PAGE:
My previous post was mostly about schemes amplifier circuit without knowing what it is an power amplifier. In this post will be discussed on the the Power amplifier basic, what is inside and how they work.
What is a Power Amplifier – on, for brevity, usually called “PA”. In general, the Power amplifier block diagram is divided into three parts:
- The input stage
- Intermediate stage
- The output stage
These three sections do one task – to increase power output to levels that can drive the load with low impedance – the dynamic head or headphones. How do they do? It’s easy – PA requires direct current power supply and converts it to AC, but keep the shape of the output signal follows the shape of the input signal.
But, unfortunately, all that is good only in theory. In practice, audio design, we use a non-ideal resistors, capacitors and transistors, in particular. Therefore, the output can be very different form of input seriously, and this problem is called distortion.
Why the distortion – it’s a bad thing? this will affect the clarity of sound. So, let’s look at the different ways of constructing the terminal stages of the PA, which is also called classes (or modes) amplifiers. Probably heard of – power amplifier, Class A, Class AB amplifier – that is, it is.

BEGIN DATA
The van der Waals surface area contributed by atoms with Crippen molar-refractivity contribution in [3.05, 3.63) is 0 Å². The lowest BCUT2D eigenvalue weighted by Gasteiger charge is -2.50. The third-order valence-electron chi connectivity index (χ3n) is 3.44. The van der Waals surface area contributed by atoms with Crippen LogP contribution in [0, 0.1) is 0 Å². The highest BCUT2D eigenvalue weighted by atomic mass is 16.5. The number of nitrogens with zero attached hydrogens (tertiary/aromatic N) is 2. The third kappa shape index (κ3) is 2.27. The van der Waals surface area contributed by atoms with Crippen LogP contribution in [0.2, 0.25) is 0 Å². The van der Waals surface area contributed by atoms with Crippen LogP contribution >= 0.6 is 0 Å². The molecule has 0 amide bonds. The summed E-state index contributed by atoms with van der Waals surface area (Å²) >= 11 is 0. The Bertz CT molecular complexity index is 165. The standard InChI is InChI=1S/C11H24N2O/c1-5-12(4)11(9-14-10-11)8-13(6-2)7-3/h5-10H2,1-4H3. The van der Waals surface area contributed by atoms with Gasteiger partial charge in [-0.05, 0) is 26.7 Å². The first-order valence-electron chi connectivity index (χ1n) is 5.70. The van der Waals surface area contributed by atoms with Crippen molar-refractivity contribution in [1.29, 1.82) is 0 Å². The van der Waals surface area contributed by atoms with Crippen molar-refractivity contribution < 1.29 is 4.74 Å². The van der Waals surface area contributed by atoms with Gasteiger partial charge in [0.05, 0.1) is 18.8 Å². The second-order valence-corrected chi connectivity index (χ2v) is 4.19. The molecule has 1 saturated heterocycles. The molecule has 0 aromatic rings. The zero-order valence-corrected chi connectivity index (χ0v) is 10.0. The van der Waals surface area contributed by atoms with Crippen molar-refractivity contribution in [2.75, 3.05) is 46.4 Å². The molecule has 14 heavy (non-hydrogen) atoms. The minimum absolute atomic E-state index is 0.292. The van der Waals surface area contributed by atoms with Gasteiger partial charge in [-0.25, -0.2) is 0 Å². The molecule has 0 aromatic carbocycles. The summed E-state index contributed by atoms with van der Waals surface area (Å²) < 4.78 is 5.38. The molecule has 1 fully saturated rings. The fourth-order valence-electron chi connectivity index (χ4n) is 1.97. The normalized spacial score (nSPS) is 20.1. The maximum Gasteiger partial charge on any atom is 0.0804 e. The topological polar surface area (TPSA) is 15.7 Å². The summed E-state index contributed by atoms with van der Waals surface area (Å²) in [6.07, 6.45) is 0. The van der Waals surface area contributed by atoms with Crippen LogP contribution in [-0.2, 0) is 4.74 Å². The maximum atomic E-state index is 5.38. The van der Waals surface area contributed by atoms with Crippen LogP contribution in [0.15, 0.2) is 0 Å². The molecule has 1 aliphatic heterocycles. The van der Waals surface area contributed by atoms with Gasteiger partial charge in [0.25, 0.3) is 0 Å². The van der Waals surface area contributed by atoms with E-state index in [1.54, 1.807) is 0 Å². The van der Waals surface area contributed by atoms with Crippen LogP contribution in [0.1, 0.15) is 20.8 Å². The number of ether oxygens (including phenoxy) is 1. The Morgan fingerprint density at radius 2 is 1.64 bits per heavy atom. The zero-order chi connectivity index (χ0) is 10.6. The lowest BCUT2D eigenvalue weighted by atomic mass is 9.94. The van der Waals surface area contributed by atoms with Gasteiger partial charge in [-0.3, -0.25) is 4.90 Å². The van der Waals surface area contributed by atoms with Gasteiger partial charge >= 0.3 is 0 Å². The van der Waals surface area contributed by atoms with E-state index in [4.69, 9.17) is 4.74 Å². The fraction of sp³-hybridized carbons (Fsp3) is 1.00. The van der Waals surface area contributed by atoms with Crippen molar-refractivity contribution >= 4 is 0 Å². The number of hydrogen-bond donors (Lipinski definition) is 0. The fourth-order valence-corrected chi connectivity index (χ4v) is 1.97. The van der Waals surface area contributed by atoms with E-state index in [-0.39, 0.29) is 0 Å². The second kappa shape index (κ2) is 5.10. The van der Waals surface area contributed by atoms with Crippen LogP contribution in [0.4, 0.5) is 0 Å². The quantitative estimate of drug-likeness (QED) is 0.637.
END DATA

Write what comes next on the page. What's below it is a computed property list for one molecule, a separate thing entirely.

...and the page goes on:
To begin with, let’s look at the overall concept output stage PA.
This push-pull on the complementary transistors. As can be seen in the base circuit of transistors integrated voltage sources forming the initial displacement of the working point of each of the transistors. So just the magnitude of this voltage depends on which mode (class) would work or that the output stage.
Well, start from the – Amplifier class A.
Incoming search terms:
- class ab amplifier circuit
- voltage amplifier circuit
- class ab amplifier
- simple amplifier output stage circuit diagram
- class AB output stage